In a detailed analysis of nearly 43 million people, ages 13 and older, who received at least one dose of a COVID-19 vaccine in England, the risk of myocarditis in unvaccinated individuals after COVID-19 infection was at least 11 times higher compared to people who developed myocarditis after receiving a COVID-19 vaccine or booster dose between December 1, 2020 and December 15, 2021, according to new research published today in the American Heart Association’s flagship, peer-reviewed journal Circulation.
Several previous studies and reports from public health agencies around the world including the U.S. Centers for Disease Control and Prevention have highlighted a possible connection and potentially increased risk of myocarditis after receiving an mRNA COVID-19 vaccine, generating considerable scientific, policy and public interest .
Typically trigged by a viral infection, myocarditis is the inflammation of the middle layer of the wall of the heart muscle, the myocardium. This condition is uncommon and may temporarily or permanently weaken the heart muscle and the heart’s electrical system, which keeps the heart pumping normally. An episode of myocarditis may resolve on its own or with treatment, and may result in lasting damage to the heart. In the general population not during a global pandemic, it is estimated that approximately 10 to 20 people per 100,000 are diagnosed with myocarditis each year, according to the American Heart Association’s 2021 scientific statement on myocarditis.
“We found that across this large dataset, the entire COVID-19-vaccinated population of England during an important 12-month period of the pandemic when the COVID-19 vaccines first became available, the risk of myocarditis following COVID-19 vaccination was quite small compared to the risk of myocarditis after COVID-19 infection,” says first author of the study Martina Patone, Ph.D., a statistician at the Nuffield Department of Primary Health Care Sciences at the University of Oxford in Oxford, England. “This analysis provides important information that may help guide public health vaccine campaigns, particularly since COVID-19 vaccination has expanded in many parts of the world to include children as young as 6 months old.”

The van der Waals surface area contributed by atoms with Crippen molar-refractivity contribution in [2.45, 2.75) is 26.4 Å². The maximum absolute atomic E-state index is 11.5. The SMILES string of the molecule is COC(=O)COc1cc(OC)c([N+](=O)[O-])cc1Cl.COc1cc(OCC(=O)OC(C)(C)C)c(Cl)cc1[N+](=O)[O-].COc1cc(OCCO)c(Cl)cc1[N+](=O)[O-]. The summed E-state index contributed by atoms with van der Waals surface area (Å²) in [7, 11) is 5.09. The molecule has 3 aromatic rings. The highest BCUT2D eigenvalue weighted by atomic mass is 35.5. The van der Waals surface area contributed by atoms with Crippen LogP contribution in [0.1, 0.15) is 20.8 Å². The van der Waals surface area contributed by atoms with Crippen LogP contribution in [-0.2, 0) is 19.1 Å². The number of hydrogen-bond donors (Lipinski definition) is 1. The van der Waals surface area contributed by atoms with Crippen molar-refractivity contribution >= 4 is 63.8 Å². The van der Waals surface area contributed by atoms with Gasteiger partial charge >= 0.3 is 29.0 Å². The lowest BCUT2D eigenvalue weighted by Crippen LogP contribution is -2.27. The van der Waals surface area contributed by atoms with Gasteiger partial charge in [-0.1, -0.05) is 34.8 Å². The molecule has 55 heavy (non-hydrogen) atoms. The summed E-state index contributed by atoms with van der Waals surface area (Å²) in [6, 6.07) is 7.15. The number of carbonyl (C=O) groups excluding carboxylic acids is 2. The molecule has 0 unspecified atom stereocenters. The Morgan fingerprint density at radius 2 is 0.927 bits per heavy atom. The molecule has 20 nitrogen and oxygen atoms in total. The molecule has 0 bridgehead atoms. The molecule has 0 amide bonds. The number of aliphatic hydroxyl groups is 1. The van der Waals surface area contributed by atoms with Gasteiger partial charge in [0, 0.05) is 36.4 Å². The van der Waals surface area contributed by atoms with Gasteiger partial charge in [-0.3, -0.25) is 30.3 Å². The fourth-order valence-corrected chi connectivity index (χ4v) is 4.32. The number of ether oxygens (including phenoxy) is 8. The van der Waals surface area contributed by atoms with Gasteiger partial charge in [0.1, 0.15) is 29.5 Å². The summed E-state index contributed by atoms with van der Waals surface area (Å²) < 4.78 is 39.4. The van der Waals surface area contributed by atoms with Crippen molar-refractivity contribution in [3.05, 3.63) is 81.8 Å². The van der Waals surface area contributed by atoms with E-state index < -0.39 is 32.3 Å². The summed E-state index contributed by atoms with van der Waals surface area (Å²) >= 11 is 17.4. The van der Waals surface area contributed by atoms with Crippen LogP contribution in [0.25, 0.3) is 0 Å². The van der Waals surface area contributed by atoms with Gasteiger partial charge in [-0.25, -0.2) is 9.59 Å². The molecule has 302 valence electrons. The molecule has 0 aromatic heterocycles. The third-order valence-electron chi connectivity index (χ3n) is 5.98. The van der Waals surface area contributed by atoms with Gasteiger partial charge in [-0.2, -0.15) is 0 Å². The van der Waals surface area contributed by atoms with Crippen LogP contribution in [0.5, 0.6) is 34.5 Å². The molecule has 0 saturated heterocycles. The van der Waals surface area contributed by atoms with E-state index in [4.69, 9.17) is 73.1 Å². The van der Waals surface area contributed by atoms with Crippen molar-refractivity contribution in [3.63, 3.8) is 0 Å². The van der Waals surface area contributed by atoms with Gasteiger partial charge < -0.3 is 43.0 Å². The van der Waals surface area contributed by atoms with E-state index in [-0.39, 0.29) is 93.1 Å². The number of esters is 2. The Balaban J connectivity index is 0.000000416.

In this study, Patone and colleagues evaluated England’s National Immunization database of COVID-19 vaccinations for all people ages 13 or older who had received at least one dose of the ChAdOx1 (a two-dose adenovirus-vector COVID-19 vaccine developed by the University of Oxford and AstraZeneca, most similar to the one-dose Johnson & Johnson/Janssen COVID-19 vaccine available in the U.S.), the Pfizer-BioNTech or the Moderna COVID-19 vaccine (the same mRNA vaccines available in the U.S.) between December 1, 2020 and December 15, 2021. This dataset totaled nearly 43 million people, which included more than 21 million who had received a booster dose of any of the COVID-19 vaccines (meaning they had received a total of 3 doses of a COVID-19 vaccine). The database detailed the type of COVID-19 vaccines received, dates received and dose sequencing, along with individual demographic information including age and sex for each individual. Nearly 6 million people tested positive for COVID-19 infection either before or after COVID-19 vaccination during the study period.
England’s National Immunization database records were then cross-referenced and matched to the national offices with data on COVID-19 infection, hospital admission and death certificates for the same time period, December 1, 2020 through December 15, 2021. Individuals were classified based on age and sex to reveal which groups had the highest risk of myocarditis after a COVID-19 vaccine or after COVID-19 infection and hospitalization. The authors used the self-controlled case series (SCCS) method, which was developed to estimate the relative incidence of an acute event in a pre-defined post-vaccination risk period (1-28 days), compared to other times (pre-vaccination or long after vaccination). Being a within-person comparison, the analyses were controlled to adjust for any fixed characteristics, including sex, race or ethnicity, or chronic health conditions.
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